Brussels urges contingency plans for no Brexit deal

In what can best be described as a strategy to prepare for the worst while hoping for the best, the European Commission has released a 16-page document with advice on how to deal with Brexit

Brussels is hoping for the best and preparing for the worst as UK exit deal is pencilled in for October
Brussels is hoping for the best and preparing for the worst as UK exit deal is pencilled in for October

With the deadline for a Brexit deal between the UK and the EU pencilled in for October, Brussels is not taking any chances if no agreement is reached.

In a 16-page document penned by the European Commission, the Brussels executive posits two scenarios while urging member states to prepare for the worse.

It warns that no deal could result in transport between the UK and the EU being “severely impacted” and customs controls at borders could cause “significant delays”.

In the best-case scenario, a Brexit deal is reached by October. This will result in Britain’s withdrawal from the EU on 30 March 2019, followed by a 21-month transition period.

During this period, EU rules will continue to apply to and in the UK, although Britain will no longer take part in the bloc’s decision-making process.

The period will also be used to reach an agreement on the future relationship between Britain and the EU.

But the Commission is not taking any chances and has urged players within the EU to prepare for a scenario in which no withdrawal agreement is reached or fails to be ratified in time by both parties.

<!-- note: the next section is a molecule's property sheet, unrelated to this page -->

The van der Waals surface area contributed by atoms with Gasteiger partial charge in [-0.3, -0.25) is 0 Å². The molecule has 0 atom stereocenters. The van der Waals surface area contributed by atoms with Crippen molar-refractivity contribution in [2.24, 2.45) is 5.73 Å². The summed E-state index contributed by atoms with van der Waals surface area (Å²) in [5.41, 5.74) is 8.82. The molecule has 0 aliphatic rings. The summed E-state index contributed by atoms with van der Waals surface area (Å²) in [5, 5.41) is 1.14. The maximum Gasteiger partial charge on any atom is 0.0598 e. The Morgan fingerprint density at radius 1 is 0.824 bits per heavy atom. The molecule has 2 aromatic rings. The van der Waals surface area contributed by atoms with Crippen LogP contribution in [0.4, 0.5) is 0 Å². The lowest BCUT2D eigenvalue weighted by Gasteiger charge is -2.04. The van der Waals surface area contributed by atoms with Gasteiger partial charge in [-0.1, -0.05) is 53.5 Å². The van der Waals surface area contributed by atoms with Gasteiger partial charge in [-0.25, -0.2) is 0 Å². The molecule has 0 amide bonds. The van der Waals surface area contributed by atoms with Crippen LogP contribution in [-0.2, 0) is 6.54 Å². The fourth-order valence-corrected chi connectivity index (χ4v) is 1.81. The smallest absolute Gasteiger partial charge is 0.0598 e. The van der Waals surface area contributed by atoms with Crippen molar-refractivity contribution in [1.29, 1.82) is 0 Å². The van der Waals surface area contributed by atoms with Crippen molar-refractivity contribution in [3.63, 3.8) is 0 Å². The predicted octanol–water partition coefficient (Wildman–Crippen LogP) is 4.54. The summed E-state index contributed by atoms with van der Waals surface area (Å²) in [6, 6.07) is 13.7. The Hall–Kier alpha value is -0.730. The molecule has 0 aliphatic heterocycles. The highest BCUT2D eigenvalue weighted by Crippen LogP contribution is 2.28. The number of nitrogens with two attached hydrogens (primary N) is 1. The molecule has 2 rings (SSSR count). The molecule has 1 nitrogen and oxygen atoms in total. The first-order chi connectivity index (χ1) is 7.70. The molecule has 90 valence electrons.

If this happens there will be no transition period and EU law will cease to apply to and in the UK on 30 March next year.

The consequences will include no specific arrangement in place for EU citizens in the UK, or British citizens in the EU.

It also means that border checks have to be introduced and EU rules and tariffs applied on the basis that the UK would then be considered a third country.

The no deal scenario would mean that trade between the UK and the EU will be regulated according to the ruled of the World Trade Organisation. “In particular, in heavily regulated sectors, this would represent a significant drawback compared to the current level of market integration,” the Commission cautioned.

The Brussels executive has called on member states and EU institutions to have contingency plans in place for the worst possible outcome.

“[This] is not a sign of mistrust in the negotiations… however, the outcome of negotiations cannot be predicted,” the Commission said.

Getting into some of the aspects that require attention, the Commission reminded member states that EU pharmaceutical law required the marketing authorisation holder for a medicine to be established in the EU. It also noted that medicines manufactured in a third country should undergo specific controls upon importation.

“Marketing authorisation holders and actors in the supply chain have to prepare for this situation, in particular by ensuring that the necessary testing facilities are available in the EU,” the Commission said.

On financial services, the Commission underscored the fact that passporting rights obtained by companies with a UK base will “cease to exist after withdrawal”.

This means that the provision of financial services from the UK to EU27 will be regulated by the third country regimes in EU law and national legal frameworks of the respective member states.

The Commission warned there will be no single market access and urged operators in all financial services sectors to prepare for this scenario if they did not want disruption in their current business model.

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